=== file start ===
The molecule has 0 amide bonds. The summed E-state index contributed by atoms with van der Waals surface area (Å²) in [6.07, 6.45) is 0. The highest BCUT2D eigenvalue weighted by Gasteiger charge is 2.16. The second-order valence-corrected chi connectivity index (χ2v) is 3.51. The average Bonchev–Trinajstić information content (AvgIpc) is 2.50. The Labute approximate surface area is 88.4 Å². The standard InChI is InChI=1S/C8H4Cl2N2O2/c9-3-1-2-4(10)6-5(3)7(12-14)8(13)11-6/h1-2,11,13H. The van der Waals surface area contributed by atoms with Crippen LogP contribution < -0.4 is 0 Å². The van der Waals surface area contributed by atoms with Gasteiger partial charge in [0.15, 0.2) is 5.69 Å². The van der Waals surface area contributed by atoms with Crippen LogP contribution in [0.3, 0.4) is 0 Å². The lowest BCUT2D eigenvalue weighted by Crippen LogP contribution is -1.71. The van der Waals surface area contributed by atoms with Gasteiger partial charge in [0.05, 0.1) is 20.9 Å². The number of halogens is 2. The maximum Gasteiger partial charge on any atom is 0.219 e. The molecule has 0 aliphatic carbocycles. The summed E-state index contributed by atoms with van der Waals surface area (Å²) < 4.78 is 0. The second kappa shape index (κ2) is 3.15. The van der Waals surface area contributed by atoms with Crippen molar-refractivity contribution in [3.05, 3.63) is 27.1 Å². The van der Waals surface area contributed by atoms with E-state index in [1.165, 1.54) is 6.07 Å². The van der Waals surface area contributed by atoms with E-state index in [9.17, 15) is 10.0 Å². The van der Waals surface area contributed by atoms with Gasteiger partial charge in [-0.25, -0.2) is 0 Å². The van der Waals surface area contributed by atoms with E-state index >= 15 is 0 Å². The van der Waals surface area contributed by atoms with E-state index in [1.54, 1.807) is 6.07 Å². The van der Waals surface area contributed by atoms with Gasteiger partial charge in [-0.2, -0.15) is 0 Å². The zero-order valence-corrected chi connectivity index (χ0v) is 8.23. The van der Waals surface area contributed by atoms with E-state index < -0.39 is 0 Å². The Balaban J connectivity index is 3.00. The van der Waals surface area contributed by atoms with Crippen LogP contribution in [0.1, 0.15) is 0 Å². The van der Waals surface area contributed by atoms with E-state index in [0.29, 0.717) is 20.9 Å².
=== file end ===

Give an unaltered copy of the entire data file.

The molecule has 0 amide bonds. The summed E-state index contributed by atoms with van der Waals surface area (Å²) in [6.07, 6.45) is 0. The highest BCUT2D eigenvalue weighted by Gasteiger charge is 2.16. The second-order valence-corrected chi connectivity index (χ2v) is 3.51. The average Bonchev–Trinajstić information content (AvgIpc) is 2.50. The Labute approximate surface area is 88.4 Å². The standard InChI is InChI=1S/C8H4Cl2N2O2/c9-3-1-2-4(10)6-5(3)7(12-14)8(13)11-6/h1-2,11,13H. The van der Waals surface area contributed by atoms with Crippen LogP contribution < -0.4 is 0 Å². The van der Waals surface area contributed by atoms with Gasteiger partial charge in [0.15, 0.2) is 5.69 Å². The van der Waals surface area contributed by atoms with Crippen LogP contribution in [0.3, 0.4) is 0 Å². The lowest BCUT2D eigenvalue weighted by Crippen LogP contribution is -1.71. The van der Waals surface area contributed by atoms with Gasteiger partial charge in [0.05, 0.1) is 20.9 Å². The number of halogens is 2. The maximum Gasteiger partial charge on any atom is 0.219 e. The molecule has 0 aliphatic carbocycles. The summed E-state index contributed by atoms with van der Waals surface area (Å²) < 4.78 is 0. The second kappa shape index (κ2) is 3.15. The van der Waals surface area contributed by atoms with Crippen molar-refractivity contribution in [3.05, 3.63) is 27.1 Å². The van der Waals surface area contributed by atoms with E-state index in [1.165, 1.54) is 6.07 Å². The van der Waals surface area contributed by atoms with E-state index in [9.17, 15) is 10.0 Å². The van der Waals surface area contributed by atoms with Gasteiger partial charge in [-0.25, -0.2) is 0 Å². The van der Waals surface area contributed by atoms with E-state index >= 15 is 0 Å². The van der Waals surface area contributed by atoms with E-state index in [1.54, 1.807) is 6.07 Å². The van der Waals surface area contributed by atoms with Gasteiger partial charge in [-0.2, -0.15) is 0 Å². The zero-order valence-corrected chi connectivity index (χ0v) is 8.23. The van der Waals surface area contributed by atoms with E-state index < -0.39 is 0 Å². The Balaban J connectivity index is 3.00. The van der Waals surface area contributed by atoms with Crippen LogP contribution in [0.1, 0.15) is 0 Å². The van der Waals surface area contributed by atoms with E-state index in [0.29, 0.717) is 20.9 Å².